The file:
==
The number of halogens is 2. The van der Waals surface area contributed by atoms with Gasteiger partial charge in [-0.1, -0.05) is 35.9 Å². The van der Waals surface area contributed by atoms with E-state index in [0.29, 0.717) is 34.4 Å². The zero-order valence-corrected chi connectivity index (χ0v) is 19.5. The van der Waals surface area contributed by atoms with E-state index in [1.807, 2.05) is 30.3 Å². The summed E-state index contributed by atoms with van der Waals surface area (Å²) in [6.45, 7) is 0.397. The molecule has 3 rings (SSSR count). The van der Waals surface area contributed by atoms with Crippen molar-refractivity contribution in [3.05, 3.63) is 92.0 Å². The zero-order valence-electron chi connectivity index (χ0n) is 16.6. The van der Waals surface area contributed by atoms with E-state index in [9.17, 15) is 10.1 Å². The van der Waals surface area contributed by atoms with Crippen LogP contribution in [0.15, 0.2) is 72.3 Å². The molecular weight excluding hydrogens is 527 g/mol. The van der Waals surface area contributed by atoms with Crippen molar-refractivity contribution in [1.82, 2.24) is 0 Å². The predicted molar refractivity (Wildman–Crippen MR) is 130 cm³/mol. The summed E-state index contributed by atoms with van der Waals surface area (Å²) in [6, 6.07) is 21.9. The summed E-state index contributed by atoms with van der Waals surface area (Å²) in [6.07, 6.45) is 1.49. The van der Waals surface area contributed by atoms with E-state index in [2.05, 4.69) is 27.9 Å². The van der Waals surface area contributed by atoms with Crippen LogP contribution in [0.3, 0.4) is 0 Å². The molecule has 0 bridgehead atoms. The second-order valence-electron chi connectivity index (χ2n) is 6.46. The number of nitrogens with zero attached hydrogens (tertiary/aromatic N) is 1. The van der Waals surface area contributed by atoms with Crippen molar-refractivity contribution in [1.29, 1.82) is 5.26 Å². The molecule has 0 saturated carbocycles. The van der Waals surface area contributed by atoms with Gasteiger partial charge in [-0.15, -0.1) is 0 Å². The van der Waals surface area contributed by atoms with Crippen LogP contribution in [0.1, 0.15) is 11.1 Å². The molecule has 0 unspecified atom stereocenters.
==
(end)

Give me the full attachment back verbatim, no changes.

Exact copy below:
The number of halogens is 2. The van der Waals surface area contributed by atoms with Gasteiger partial charge in [-0.1, -0.05) is 35.9 Å². The van der Waals surface area contributed by atoms with E-state index in [0.29, 0.717) is 34.4 Å². The zero-order valence-corrected chi connectivity index (χ0v) is 19.5. The van der Waals surface area contributed by atoms with E-state index in [1.807, 2.05) is 30.3 Å². The summed E-state index contributed by atoms with van der Waals surface area (Å²) in [6.45, 7) is 0.397. The molecule has 3 rings (SSSR count). The van der Waals surface area contributed by atoms with Crippen molar-refractivity contribution in [3.05, 3.63) is 92.0 Å². The zero-order valence-electron chi connectivity index (χ0n) is 16.6. The van der Waals surface area contributed by atoms with E-state index in [9.17, 15) is 10.1 Å². The van der Waals surface area contributed by atoms with Crippen LogP contribution in [0.15, 0.2) is 72.3 Å². The molecular weight excluding hydrogens is 527 g/mol. The van der Waals surface area contributed by atoms with Crippen molar-refractivity contribution in [1.82, 2.24) is 0 Å². The predicted molar refractivity (Wildman–Crippen MR) is 130 cm³/mol. The summed E-state index contributed by atoms with van der Waals surface area (Å²) in [6, 6.07) is 21.9. The summed E-state index contributed by atoms with van der Waals surface area (Å²) in [6.07, 6.45) is 1.49. The van der Waals surface area contributed by atoms with E-state index in [2.05, 4.69) is 27.9 Å². The van der Waals surface area contributed by atoms with Crippen LogP contribution in [0.3, 0.4) is 0 Å². The molecule has 0 bridgehead atoms. The second-order valence-electron chi connectivity index (χ2n) is 6.46. The number of nitrogens with zero attached hydrogens (tertiary/aromatic N) is 1. The van der Waals surface area contributed by atoms with Crippen molar-refractivity contribution in [1.29, 1.82) is 5.26 Å². The molecule has 0 saturated carbocycles. The van der Waals surface area contributed by atoms with Gasteiger partial charge in [-0.15, -0.1) is 0 Å². The van der Waals surface area contributed by atoms with Crippen LogP contribution in [0.1, 0.15) is 11.1 Å². The molecule has 0 unspecified atom stereocenters.